Most banks are willing to make loans to businesses that have uneven income cycles, but you may want to shop around for the best loan terms. Some banks may already have several customers in your industry and do not want more (a potential bank examiner’s concern). Accordingly, their terms may be less favorable than some other bank or credit union.

Contact us today if you would like assistance in preparing a request for a line of credit.

As always, we hope you find our tips and news for businesses valuable, and look forward to receiving your feedback. Companies focused on growth have sought the help of Insero & Co. for more than 40 years. During that time they have consistently experienced the peace of mind that comes from knowing their CPA firm takes the concept of integrity seriously. Should you have any questions, please contact us directly.

 

Make Meetings Worth Everyone’s Time

Make meetings worth everyone’s time

For most companies, business meetings are a fact of life. Although meetings are generally meant to be useful and necessary, too many of them simply waste time. Some may even harm morale. Luckily, you can change that.

 

Here are a few ideas for making business meetings truly worth the time:
  • Use other forms of communication whenever possible. Most meetings are held to disseminate information. The participants are informed or reminded about policies, given progress reports about ongoing activities, or told of upcoming events. However, unless you’re soliciting input or anticipating confusion about the subject matter, consider substituting emails or other memoranda to communicate routine information. That way, you’ll be providing written guidelines while saving everyone’s time.
  • Skip unneeded meetings. Don’t hold a meeting solely because it’s part of the usual schedule (e.g., the weekly staff meeting). Once again, if the topic of the week can be conveyed in a memo, or there’s nothing important to discuss, simply cancel. If you do hold a meeting but exhaust your topic early, adjourn rather than trying to fill the allotted time.
  • Prepare your meeting participants. If your meeting objective is to generate ideas or consensus, you can kickstart the creative process by distributing an agenda with guidelines a few days beforehand. Letting the participants mull over the topics in advance can maximize productivity and minimize orientation time. Encourage a diversity of opinions and positions, but be prepared to tactfully deflect digression or showboating.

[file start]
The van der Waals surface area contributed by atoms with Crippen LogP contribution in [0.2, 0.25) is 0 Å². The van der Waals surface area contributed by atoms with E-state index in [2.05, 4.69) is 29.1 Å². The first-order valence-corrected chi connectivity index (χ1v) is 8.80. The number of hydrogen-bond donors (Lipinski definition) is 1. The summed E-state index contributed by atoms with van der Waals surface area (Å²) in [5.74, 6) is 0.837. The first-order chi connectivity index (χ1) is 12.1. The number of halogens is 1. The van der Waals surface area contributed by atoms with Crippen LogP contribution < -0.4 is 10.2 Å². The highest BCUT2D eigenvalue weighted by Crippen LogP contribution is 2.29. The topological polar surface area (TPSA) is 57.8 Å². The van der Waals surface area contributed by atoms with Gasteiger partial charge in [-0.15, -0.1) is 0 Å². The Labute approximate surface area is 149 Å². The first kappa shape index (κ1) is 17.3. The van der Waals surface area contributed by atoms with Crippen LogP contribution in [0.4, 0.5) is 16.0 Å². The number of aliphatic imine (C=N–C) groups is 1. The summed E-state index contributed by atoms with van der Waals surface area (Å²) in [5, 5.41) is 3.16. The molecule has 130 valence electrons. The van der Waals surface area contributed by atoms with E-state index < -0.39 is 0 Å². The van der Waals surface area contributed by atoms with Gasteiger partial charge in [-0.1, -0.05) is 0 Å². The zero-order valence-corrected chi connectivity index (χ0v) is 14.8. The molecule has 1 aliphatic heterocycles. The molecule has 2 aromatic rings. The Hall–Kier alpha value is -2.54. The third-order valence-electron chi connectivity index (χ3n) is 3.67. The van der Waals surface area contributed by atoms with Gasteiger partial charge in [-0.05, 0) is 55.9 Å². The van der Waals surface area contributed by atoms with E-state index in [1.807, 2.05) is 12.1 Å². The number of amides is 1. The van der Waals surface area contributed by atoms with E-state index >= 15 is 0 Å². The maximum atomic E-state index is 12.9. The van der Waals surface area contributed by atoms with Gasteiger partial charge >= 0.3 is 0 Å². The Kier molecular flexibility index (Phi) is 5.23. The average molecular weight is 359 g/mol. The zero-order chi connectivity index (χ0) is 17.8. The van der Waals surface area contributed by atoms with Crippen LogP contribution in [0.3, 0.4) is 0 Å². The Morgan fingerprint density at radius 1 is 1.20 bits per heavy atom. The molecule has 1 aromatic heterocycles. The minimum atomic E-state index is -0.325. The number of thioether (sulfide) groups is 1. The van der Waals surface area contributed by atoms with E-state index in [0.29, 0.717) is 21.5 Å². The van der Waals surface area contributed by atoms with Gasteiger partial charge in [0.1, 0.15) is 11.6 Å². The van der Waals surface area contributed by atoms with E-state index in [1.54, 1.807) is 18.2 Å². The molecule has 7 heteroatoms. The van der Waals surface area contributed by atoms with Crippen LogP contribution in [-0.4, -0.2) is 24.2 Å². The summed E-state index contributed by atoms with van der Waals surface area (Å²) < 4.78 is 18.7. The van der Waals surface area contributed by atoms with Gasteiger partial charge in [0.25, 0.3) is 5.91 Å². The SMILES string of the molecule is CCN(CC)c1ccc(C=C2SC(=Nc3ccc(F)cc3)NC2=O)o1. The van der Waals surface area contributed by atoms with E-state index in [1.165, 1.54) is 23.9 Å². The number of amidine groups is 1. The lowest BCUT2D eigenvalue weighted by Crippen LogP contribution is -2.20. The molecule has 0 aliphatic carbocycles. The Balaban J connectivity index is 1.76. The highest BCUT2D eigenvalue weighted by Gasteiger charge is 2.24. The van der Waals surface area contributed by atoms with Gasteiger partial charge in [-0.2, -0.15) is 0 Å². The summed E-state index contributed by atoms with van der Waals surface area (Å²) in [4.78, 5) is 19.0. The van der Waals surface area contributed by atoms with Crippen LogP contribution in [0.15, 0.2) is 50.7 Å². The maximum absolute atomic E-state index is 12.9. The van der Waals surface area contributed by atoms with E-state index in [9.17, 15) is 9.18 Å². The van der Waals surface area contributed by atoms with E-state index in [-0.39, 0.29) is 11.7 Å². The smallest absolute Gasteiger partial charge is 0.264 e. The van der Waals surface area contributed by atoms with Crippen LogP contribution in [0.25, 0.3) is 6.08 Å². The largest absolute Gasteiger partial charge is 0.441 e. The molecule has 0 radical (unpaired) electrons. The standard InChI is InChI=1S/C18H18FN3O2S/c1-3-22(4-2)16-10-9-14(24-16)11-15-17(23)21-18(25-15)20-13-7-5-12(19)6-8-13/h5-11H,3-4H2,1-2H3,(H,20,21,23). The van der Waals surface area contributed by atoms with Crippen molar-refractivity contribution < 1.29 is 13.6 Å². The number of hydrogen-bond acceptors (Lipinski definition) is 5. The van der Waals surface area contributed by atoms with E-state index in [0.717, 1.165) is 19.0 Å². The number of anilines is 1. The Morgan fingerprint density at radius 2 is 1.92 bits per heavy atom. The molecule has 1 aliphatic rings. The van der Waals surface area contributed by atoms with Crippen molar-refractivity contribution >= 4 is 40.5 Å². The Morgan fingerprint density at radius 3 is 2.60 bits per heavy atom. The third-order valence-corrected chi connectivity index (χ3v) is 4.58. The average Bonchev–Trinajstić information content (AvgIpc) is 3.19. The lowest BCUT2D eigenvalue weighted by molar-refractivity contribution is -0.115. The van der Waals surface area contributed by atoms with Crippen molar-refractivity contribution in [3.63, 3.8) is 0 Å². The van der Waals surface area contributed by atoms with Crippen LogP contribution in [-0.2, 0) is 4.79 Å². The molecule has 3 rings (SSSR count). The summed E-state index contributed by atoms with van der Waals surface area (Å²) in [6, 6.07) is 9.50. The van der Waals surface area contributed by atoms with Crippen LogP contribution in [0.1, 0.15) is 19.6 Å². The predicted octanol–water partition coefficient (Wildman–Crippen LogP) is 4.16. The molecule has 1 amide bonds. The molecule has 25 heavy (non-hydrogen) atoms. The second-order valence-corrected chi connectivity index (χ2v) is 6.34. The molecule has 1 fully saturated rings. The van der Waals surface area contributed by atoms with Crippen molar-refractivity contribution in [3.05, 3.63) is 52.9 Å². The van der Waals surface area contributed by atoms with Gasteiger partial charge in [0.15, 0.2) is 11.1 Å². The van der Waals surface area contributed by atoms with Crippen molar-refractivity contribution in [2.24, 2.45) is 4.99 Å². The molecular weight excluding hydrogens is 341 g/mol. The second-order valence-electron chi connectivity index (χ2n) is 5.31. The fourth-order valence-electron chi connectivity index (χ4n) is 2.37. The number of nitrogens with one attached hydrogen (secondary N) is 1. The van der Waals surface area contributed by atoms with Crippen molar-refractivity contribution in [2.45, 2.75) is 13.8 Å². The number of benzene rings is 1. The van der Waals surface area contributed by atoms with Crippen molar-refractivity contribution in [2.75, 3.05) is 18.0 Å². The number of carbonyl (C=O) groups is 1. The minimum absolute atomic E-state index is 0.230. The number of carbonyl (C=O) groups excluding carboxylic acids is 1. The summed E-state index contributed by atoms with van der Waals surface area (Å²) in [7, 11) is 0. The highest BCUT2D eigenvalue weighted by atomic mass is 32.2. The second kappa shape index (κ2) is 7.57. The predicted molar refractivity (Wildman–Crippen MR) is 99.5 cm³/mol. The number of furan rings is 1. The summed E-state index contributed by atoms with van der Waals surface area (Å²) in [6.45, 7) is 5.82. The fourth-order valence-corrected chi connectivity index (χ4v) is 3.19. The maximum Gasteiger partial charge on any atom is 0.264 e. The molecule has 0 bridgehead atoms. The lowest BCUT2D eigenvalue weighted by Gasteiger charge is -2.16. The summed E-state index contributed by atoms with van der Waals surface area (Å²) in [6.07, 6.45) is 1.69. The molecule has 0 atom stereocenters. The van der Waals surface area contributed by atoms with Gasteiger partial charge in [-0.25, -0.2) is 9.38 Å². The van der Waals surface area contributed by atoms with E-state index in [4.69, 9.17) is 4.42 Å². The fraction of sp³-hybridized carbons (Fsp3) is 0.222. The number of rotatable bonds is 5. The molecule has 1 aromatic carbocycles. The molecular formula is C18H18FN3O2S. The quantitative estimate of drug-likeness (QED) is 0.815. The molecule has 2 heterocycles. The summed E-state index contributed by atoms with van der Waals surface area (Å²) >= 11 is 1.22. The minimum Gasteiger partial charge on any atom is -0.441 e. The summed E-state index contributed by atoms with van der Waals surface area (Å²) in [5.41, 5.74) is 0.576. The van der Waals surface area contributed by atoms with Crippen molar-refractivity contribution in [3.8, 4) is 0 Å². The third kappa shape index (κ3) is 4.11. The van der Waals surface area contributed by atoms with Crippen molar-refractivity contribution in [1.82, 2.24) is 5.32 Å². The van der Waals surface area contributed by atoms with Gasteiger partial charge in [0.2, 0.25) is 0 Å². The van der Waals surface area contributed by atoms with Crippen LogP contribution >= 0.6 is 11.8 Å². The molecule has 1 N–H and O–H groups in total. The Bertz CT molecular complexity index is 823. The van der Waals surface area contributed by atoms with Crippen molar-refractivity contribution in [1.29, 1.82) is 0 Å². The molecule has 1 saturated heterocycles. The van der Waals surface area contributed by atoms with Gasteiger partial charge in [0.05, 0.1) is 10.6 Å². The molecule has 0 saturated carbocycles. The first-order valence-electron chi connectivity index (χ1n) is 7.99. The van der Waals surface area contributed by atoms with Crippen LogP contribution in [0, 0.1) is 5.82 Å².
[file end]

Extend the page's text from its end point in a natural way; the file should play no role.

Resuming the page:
• Summarize the meeting results. At the end of any meeting, briefly sum up the proceedings, clarify actions to be taken, and identify who is responsible for assigned tasks. An important goal is to make your participants feel they are a vital part of company processes.

Once you begin integrating these ideas into your business’s meeting culture, you’ll likely find that meetings will become more efficient and effective — and employees will be thankful.

two women meeting, communicating with business work

As always, we hope you find our tips and news for businesses valuable, and look forward to receiving your feedback. Companies focused on growth have sought the help of Insero & Co. for more than 40 years. During that time they have consistently experienced the peace of mind that comes from knowing their CPA firm takes the concept of integrity seriously. Should you have any questions, please contact us directly.

4 Ways to Control Seasonality Problems

4 ways to control seasonality problems

The No. 1 cause of business failure is poor cash flow management. Cash Flow Corner gives you tips to help you master this business fundamental.

Large swings in revenue throughout the year brought on by holiday shopping, weather and other annual events can make it exceptionally difficult for seasonal businesses to plan and sustain a positive cash flow.

business data in charts to effectively manage seasonality cash flow changes

The following tips can help seasonal businesses cope with downturns and effectively manage cash flow throughout the year:

  • When times are good, get a line of credit. The best time to set up a line of credit is when you don’t need it. Not only will you have the extra time it may take to secure a loan from a bank, you’ll also gain peace of mind knowing that it’ll be there when you need it.
  • Leverage your supplier relationships. The goodwill you build up with your suppliers will likely make them more inclined to help you out with alternative terms that keep cash in your pocket during low sales periods. For instance, your suppliers may agree to hold a portion of your inventory and accept payments upon release, instead of requiring upfront payment for the entire lot. Long-term suppliers will help as they know your business and that you will not be ordering from a competitor. You benefit by aligning your supplier payments closer to when you will be selling the product.
  • Create a labor strategy that optimizes your cash flow. Consider giving your employees time off during low seasons and incentivizing them by offering higher pay during peak seasons. You may also minimize your need to hire extra staff or pay overtime during peak season if you’re able to shift some of that work into the downtime months when your employees are light on tasks.
  • Partner with your customers. Your customers can help you maintain a steady cash flow throughout the year if you give them the right opportunities to do so. Incentivize them to make purchases during your low season by offering worthwhile discounts that expire before the peak season.

Contact us for a review of your company’s cash flow management plan.

As always, we hope you find our tips and news for businesses valuable, and look forward to receiving your feedback. Companies focused on growth have sought the help of Insero & Co. for more than 40 years. During that time they have consistently experienced the peace of mind that comes from knowing their CPA firm takes the concept of integrity seriously. Should you have any questions, please contact us directly.